If you believe, however, that the other parent is not using the funds to support your children — a belief you arrived at because you don't see evidence that your children are being appropriately provided for with regard to food, shelter, clothing or medical care — you do have legal recourse. You can return to court to fight for custody of your children or take other action, though this is typically outside the purview of amicable legal action you can take through our platform.

Making Child Support Payments Doesn't Guarantee Decision Power

Another important thing to know is that paying child support that covers something such as education or medical expenses doesn't mean you actually have a deciding say in those matters. Remember, support is separate from custody, and your custody agreement is what dictates who can decide certain things. If you want to have input and veto power in decisions such as where and how your child will be schooled, then work with your spouse via it’s over easy’s in-platform messaging and template tools to draft a separate joint custody agreement that you are both happy with.  The messaging feature also allows you to keep a record of agreements and decisions that can be downloaded at any time.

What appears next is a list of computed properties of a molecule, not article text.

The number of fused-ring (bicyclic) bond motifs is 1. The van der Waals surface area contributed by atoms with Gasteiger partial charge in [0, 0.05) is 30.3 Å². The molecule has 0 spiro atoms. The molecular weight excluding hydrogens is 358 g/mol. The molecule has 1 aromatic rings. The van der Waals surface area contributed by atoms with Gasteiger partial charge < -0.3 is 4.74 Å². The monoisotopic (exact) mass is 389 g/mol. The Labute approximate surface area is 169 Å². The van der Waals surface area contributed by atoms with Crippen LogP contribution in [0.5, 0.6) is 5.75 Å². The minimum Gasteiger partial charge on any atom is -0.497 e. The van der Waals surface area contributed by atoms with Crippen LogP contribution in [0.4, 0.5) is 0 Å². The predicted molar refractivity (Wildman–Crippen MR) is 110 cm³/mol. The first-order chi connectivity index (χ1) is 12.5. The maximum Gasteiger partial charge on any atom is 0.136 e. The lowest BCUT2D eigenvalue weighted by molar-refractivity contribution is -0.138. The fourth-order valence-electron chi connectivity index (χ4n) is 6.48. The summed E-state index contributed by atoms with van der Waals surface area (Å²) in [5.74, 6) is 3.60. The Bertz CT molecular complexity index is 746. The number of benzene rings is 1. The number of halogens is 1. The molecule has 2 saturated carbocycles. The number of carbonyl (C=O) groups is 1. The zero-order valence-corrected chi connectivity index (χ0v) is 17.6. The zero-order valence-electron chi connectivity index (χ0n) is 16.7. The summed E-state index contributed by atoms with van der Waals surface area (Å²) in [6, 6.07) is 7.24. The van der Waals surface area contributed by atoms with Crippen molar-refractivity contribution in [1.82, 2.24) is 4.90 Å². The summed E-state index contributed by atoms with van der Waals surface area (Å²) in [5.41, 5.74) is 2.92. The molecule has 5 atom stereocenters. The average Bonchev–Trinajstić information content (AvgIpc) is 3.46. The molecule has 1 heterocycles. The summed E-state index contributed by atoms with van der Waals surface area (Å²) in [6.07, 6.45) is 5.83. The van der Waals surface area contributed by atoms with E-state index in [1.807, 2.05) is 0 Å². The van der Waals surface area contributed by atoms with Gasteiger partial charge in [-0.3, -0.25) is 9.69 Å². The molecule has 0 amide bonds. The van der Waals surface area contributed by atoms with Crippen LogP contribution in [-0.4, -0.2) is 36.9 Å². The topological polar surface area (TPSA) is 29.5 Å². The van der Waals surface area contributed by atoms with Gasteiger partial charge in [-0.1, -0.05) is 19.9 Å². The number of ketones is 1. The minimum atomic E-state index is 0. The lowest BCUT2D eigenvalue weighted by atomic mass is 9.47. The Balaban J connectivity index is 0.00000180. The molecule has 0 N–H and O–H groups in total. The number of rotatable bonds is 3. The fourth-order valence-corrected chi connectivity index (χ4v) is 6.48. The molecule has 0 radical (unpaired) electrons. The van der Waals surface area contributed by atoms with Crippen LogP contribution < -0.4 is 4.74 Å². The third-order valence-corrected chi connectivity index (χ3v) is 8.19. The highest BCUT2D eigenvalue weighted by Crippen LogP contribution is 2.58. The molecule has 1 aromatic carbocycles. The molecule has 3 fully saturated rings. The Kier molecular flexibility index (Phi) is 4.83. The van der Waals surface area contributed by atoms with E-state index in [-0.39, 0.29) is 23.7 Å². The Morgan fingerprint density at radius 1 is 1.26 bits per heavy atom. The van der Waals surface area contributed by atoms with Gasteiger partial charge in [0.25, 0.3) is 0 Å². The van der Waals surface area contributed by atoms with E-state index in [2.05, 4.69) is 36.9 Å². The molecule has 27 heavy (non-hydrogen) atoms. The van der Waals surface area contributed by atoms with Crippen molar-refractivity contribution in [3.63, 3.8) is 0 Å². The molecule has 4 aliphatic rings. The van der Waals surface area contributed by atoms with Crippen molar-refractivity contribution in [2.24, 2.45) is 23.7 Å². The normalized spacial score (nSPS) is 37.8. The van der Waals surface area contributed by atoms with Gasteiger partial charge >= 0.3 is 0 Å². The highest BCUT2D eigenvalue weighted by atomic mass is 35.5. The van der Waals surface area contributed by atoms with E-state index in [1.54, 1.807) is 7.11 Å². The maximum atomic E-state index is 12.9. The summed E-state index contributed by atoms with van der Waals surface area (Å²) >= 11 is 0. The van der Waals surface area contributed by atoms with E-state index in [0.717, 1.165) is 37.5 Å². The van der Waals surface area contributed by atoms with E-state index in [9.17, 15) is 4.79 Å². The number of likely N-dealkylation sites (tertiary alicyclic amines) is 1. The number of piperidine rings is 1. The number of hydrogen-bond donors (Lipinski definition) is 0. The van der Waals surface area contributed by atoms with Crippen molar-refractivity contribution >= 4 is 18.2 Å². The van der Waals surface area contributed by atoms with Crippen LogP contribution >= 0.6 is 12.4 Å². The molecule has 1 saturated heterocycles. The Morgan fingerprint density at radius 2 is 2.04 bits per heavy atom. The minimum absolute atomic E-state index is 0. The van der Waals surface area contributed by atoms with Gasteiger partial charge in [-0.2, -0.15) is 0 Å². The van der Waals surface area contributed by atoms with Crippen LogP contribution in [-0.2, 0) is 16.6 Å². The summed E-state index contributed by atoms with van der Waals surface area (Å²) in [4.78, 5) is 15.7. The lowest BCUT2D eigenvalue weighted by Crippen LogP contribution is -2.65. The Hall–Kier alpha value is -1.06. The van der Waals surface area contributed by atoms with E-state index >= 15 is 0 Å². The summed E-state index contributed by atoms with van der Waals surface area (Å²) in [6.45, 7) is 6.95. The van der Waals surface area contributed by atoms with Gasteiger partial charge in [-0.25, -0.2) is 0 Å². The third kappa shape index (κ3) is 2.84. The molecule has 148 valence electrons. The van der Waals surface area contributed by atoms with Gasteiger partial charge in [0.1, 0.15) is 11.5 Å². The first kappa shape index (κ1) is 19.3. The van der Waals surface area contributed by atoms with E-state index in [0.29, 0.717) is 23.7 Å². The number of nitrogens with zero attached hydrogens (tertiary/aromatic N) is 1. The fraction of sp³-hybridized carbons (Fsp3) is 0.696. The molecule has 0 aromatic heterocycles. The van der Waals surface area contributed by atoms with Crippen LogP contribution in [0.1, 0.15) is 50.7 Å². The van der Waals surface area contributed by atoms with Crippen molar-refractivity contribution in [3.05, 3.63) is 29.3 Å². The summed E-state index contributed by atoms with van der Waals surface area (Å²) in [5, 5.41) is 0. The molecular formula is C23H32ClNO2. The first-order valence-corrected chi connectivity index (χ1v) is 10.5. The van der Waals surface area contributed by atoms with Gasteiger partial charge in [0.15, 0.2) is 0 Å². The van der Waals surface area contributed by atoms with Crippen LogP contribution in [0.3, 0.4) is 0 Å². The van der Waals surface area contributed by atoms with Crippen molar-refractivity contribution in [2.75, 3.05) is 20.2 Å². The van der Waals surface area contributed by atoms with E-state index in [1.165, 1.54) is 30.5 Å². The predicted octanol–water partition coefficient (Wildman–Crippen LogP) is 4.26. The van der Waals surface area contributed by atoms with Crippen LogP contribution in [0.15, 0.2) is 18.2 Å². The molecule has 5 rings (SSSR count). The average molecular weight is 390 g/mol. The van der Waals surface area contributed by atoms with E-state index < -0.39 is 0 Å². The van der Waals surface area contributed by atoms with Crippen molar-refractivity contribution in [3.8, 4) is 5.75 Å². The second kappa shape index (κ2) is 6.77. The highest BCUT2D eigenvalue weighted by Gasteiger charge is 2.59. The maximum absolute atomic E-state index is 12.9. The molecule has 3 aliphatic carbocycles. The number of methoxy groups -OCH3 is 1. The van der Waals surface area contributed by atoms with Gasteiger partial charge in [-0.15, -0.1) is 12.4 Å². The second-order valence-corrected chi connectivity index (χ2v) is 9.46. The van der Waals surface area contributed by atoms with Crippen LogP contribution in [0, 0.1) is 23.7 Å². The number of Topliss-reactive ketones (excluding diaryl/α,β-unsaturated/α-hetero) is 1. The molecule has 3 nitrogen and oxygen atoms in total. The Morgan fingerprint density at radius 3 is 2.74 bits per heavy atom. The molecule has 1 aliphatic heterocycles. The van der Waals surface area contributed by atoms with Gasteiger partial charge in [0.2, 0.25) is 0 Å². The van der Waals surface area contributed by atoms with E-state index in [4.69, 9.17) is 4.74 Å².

Divorce Agreements Can Call for More Than Basic Support

When the courts decide on child support amounts, they use vetted templates and calculation tools that are specific to each state. They might consider how much each parent makes, what types of financial obligations are involved and if there are special educational or mobility needs that need to be considered.  Court-ordered child support that comes out of these processes is formulaic, which means it doesn't necessarily capture the personality and needs of your children and family. For example, court-ordered child support doesn't always ensure all extracurricular activities are accounted for, and it won't usually consider something like private sports clubs, birthday party gifts for your children's friends, teen cell phone bills or prom expenses. All of those are very normal, appropriate expenses that could come up during the raising of a child, though.